Can any ink print on any surface? The short answer is “NO”, certain inks adhere to certain types of surfaces more efficiently than others. The difference in an ink’s ability to adhere to a surface relies primarily on the porosity of the printing surface.
The measurement of a substrate’s porosity falls into one of two broad categories, either porous or nonporous. The technical definition of porous and nonporous substrates, along with examples
• Porous – substrates are made up of materials that have minute holes through which liquid or air may pass. These “holes” vary in diameter from microporous (2nm or less), mesoporous (2nm – 50nm) to macroporous (50nm or more). Typical materials that are considered porous are paper, cardboard, lumber/wood, etc. The diameter of the pores in your substrate will dictate the type of ink and viscosity of that ink that will need to be used in your printing application.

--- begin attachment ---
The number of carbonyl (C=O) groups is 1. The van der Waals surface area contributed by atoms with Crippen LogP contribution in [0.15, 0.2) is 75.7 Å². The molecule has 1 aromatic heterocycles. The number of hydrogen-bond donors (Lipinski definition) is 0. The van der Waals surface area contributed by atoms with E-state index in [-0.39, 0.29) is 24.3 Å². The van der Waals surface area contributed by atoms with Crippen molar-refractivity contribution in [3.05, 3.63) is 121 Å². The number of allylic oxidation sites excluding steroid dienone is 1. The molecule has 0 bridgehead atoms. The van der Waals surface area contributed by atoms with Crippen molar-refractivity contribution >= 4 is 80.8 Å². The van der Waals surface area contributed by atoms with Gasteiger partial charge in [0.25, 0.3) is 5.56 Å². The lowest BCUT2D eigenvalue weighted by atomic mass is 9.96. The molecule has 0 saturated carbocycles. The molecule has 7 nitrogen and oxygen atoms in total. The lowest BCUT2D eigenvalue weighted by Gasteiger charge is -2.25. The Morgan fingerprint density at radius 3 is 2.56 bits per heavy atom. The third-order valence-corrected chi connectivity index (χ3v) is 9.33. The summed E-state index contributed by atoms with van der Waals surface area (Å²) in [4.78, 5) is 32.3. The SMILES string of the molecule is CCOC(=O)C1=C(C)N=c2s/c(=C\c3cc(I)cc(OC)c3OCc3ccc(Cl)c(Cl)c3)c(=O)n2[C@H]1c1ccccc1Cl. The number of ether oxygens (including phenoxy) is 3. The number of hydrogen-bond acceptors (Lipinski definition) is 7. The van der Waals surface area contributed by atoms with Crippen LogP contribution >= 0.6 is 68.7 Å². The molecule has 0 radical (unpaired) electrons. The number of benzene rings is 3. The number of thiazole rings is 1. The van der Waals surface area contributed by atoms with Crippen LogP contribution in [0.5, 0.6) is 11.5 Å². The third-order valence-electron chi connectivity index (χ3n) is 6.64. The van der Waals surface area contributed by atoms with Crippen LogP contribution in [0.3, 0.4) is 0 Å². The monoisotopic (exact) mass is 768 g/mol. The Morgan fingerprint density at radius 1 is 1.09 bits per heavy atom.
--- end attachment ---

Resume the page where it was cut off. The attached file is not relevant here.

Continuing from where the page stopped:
• Nonporous – substrates are made up of materials that do not have “holes” that allow liquids or air to pass through them. Types of nonporous materials are metals, glass and hard plastics. As with porous materials the substrate of nonporous materials will dictate the type of ink and viscosity that will be used during the printing process.
Determining the porosity of the substrate that you are working with, will allow you to plan for the appearance of the final printed image on that substrate. A general rule of thumb is that a smoother textured surface will result in a higher resolution image, while a courser-textured substrate will result in a lower resolution.
Properly matching the ink used in printing with the printing surface will help to alleviate many common industrial printing quality concerns. The resulting printed image will maintain the desired resolution ensuring proper distribution of materials, legible warning labels, correct material handling, and much more.